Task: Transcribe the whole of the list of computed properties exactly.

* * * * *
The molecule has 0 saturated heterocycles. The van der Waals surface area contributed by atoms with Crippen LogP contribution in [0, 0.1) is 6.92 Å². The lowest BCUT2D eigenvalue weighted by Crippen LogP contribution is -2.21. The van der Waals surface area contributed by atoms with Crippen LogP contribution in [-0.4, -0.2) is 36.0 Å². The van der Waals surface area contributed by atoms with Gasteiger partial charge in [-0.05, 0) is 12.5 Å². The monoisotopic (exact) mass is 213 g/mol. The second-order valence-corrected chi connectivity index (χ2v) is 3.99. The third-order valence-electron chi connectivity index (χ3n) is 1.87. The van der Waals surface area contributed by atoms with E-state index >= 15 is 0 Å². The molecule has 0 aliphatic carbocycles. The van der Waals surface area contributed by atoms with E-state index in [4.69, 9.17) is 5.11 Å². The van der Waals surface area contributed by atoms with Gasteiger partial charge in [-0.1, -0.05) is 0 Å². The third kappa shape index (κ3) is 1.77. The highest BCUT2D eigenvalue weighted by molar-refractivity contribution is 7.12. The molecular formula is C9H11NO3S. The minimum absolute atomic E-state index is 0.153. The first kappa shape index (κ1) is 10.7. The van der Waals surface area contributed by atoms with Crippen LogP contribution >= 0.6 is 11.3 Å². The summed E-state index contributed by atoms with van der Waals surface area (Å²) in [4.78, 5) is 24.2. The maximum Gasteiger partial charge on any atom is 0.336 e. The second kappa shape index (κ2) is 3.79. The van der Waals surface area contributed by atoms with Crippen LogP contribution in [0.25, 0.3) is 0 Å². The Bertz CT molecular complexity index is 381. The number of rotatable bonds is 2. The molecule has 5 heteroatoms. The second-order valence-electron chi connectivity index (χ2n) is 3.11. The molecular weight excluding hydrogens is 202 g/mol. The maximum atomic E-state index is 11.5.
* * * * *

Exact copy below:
The molecule has 0 saturated heterocycles. The van der Waals surface area contributed by atoms with Crippen LogP contribution in [0, 0.1) is 6.92 Å². The lowest BCUT2D eigenvalue weighted by Crippen LogP contribution is -2.21. The van der Waals surface area contributed by atoms with Crippen LogP contribution in [-0.4, -0.2) is 36.0 Å². The van der Waals surface area contributed by atoms with Gasteiger partial charge in [-0.05, 0) is 12.5 Å². The monoisotopic (exact) mass is 213 g/mol. The second-order valence-corrected chi connectivity index (χ2v) is 3.99. The third-order valence-electron chi connectivity index (χ3n) is 1.87. The van der Waals surface area contributed by atoms with E-state index >= 15 is 0 Å². The molecule has 0 aliphatic carbocycles. The van der Waals surface area contributed by atoms with E-state index in [4.69, 9.17) is 5.11 Å². The van der Waals surface area contributed by atoms with Gasteiger partial charge in [-0.1, -0.05) is 0 Å². The third kappa shape index (κ3) is 1.77. The highest BCUT2D eigenvalue weighted by molar-refractivity contribution is 7.12. The molecular formula is C9H11NO3S. The minimum absolute atomic E-state index is 0.153. The first kappa shape index (κ1) is 10.7. The van der Waals surface area contributed by atoms with Crippen LogP contribution >= 0.6 is 11.3 Å². The summed E-state index contributed by atoms with van der Waals surface area (Å²) in [4.78, 5) is 24.2. The maximum Gasteiger partial charge on any atom is 0.336 e. The second kappa shape index (κ2) is 3.79. The van der Waals surface area contributed by atoms with Crippen LogP contribution in [0.25, 0.3) is 0 Å². The Bertz CT molecular complexity index is 381. The number of rotatable bonds is 2. The molecule has 5 heteroatoms. The second-order valence-electron chi connectivity index (χ2n) is 3.11. The molecular weight excluding hydrogens is 202 g/mol. The maximum atomic E-state index is 11.5.